EHB benchmark plans come up short in addiction coverage | Behavioral Healthcare Executive Skip to content Skip to navigation

EHB benchmark plans come up short in addiction coverage

June 9, 2016
by Tom Valentino, Senior Editor
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Despite the passage of the Affordable Care Act (ACA) and parity laws designed to bring addiction treatment benefits in line with those found in medical and surgical coverage, major gaps continue to exist in 2017 Essential Health Benefits (EHB) benchmark plans across the nation, according to a National Center on Addiction and Substance Abuse (CASA) study published this week.

The EHB benchmark health insurance plan identified in each state serves as a de facto minimum coverage floor for all ACA plans.

CASA reviewed the addiction benefits offered in the 2017 EHB benchmark plans for all 50 states plus Washington, D.C.. Among the findings:

  • More than two-thirds of the plans are in violation of the ACA;
  • 18% of plans violate parity requirements, with 31% containing potential parity violations;
  • None of the EHB benchmark plans provide comprehensive coverage for substance use disorders (SUDs) by covering the full array of critical benefits without harmful treatment limitations; the most frequently excluded or not explicitly covered benefits are residential treatment (not covered in 14 states’ plans) and methadone maintenance therapy (not covered in 7 plans);
  • 88% of plans lack sufficient detail to fully evaluate ACA compliance.

Researchers were both disheartened and, at times, surprised by their findings, Lindsey Vuolo, CASA associate director of health law and policy and the study’s lead author, told Behavioral Healthcare in an email.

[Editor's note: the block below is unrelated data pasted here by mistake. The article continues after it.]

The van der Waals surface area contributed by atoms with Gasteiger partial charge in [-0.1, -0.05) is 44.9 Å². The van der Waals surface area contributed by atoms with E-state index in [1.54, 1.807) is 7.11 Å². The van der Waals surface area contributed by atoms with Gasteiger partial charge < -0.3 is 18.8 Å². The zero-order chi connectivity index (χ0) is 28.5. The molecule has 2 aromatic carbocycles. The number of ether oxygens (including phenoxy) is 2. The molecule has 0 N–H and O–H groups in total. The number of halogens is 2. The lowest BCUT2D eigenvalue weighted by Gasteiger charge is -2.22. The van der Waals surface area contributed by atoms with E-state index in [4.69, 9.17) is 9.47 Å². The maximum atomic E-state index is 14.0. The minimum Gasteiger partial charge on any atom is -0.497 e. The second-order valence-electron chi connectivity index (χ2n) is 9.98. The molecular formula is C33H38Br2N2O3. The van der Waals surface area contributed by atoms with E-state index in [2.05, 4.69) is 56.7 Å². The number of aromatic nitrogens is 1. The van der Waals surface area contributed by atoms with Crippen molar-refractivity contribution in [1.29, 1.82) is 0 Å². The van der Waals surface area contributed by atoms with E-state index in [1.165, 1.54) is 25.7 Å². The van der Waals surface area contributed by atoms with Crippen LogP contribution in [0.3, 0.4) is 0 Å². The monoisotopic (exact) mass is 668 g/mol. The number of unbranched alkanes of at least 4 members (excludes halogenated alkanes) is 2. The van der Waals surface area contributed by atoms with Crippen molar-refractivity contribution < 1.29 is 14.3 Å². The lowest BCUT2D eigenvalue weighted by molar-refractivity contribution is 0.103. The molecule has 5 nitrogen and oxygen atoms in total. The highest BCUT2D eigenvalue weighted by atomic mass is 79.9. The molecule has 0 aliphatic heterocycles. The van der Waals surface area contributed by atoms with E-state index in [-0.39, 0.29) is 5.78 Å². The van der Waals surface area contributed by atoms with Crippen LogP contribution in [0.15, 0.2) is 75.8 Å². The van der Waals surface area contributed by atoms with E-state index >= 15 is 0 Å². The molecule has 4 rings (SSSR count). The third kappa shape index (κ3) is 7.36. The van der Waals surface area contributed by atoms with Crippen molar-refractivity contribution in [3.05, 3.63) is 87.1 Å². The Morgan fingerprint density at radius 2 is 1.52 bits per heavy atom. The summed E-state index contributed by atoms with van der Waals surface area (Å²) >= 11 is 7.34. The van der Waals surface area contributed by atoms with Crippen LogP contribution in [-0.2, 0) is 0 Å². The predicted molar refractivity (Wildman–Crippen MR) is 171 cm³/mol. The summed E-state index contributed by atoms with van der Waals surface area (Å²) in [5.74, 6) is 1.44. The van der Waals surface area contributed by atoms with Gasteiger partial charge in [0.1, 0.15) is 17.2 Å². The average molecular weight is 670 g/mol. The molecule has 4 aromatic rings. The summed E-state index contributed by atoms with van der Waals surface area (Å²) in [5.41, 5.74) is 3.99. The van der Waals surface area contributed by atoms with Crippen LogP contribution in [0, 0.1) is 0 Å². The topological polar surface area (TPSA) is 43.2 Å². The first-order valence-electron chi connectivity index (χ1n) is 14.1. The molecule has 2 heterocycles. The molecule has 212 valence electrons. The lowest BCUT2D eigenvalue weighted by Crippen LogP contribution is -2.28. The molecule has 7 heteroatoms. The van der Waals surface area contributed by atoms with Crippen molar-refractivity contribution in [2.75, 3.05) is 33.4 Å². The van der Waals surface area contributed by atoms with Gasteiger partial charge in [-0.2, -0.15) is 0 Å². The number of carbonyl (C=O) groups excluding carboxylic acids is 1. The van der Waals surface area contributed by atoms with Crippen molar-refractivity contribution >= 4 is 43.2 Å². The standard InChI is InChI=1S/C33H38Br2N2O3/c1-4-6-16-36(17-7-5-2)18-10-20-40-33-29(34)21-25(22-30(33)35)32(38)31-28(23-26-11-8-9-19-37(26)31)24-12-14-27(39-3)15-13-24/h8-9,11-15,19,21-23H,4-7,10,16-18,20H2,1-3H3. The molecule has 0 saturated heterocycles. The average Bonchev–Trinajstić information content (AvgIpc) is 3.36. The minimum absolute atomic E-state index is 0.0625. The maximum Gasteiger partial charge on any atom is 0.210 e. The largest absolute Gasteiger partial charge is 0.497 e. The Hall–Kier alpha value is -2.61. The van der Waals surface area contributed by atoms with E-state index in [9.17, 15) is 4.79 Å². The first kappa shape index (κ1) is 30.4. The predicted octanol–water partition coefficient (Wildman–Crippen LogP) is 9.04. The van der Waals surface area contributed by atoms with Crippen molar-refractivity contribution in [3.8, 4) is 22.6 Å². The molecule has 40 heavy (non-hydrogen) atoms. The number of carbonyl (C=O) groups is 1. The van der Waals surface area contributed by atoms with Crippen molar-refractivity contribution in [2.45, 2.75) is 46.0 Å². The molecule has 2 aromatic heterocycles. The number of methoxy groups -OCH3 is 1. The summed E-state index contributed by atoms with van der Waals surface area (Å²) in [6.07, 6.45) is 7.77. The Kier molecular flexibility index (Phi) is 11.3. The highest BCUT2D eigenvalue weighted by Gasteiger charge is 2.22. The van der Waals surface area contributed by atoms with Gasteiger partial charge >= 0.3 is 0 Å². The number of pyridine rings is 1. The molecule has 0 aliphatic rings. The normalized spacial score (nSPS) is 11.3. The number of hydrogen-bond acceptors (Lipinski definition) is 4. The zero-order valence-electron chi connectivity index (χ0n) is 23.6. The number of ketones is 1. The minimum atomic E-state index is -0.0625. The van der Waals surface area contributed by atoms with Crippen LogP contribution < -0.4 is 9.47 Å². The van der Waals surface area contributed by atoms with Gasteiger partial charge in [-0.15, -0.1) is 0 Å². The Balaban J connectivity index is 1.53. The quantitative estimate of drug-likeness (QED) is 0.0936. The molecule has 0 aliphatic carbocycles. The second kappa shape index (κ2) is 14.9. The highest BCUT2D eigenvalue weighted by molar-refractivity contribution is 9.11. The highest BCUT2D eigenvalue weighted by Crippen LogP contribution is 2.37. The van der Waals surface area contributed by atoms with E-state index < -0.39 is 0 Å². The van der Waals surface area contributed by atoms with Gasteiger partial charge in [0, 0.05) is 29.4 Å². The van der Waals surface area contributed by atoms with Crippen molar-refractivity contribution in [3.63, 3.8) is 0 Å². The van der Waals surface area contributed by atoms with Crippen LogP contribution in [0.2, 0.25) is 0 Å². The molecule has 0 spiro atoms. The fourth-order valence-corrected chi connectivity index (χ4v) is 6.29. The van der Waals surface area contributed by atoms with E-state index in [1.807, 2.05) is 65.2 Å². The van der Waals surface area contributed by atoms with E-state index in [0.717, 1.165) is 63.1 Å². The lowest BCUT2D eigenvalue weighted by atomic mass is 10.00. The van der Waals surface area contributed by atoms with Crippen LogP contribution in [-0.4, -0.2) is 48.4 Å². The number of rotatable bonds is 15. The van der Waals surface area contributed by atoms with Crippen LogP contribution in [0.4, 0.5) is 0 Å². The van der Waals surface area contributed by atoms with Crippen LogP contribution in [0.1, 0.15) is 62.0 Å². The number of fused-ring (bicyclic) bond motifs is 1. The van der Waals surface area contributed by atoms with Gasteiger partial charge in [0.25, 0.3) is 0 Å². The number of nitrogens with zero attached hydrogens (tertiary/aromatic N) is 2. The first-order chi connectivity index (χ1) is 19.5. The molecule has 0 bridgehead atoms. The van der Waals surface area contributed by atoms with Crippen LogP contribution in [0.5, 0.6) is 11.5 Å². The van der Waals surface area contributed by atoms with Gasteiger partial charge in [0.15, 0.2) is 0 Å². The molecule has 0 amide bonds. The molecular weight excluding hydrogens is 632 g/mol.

“There was a lot of hope that the ACA would significantly improve access to addiction treatment because it mandates coverage of addiction services and requires parity,” Vuolo said. “We were surprised by the number of plans that are violating the ACA’s requirements and excluding critical benefits. The fact that no plans cover all the FDA-approved medications to treat opioid addiction was particularly surprising given the current opioid epidemic.”

In its current form, the ACA does not have penalties for plans not in compliance. Many of the plans reviewed for the CASA study were sold on state exchanges in 2014, and, as benchmark plans, are templates for plans that will be sold in 2017. Vuolo said CASA hopes to see greater enforcement from state and federal regulators.

In its 61-page report, the center called on states to revise their EHB benchmark plans “to comply with the law and ensure comprehensive coverage of evidence-based SUD benefits without harmful treatment limitations,” arguing that it would help patients seeking medically necessary care and decrease health costs in the long term. It recommended 11 measures, including:

  • Covering all critical SUD benefits and FDA-approved SUD medications;
  • Removing harmful and excessive treatment limitations;
  • Prohibiting the use of Uniform Individual Accident and Sickness Policy Provision laws;
  • Eliminating exceedingly high cost-sharing;
  • Issuing additional parity guidance on requirements for prior authorization, coverage of intermediate services and copayment
  • Revising plan documents with insufficient benefit information.

“We saw exclusions of effective and cost-saving benefits, particularly residential treatment and methadone,” Vuolo said in her email. “There is no medical justification for excluding these treatments.

“In addition, treatment limitations such as visit limits, high cost sharing and prior authorization may cause patients to be unable to access care when they need it. Addiction is a chronic, relapsing disease and affects the parts of the brain associated with motivation, decision making, risk/reward assessment and impulse control, so engaging and retaining patients can be difficult. Treatment limitations should be as unrestrictive as possible to ensure patients can access care when they need it.”

Tom Valentino is Senior Editor for Behavioral Healthcare.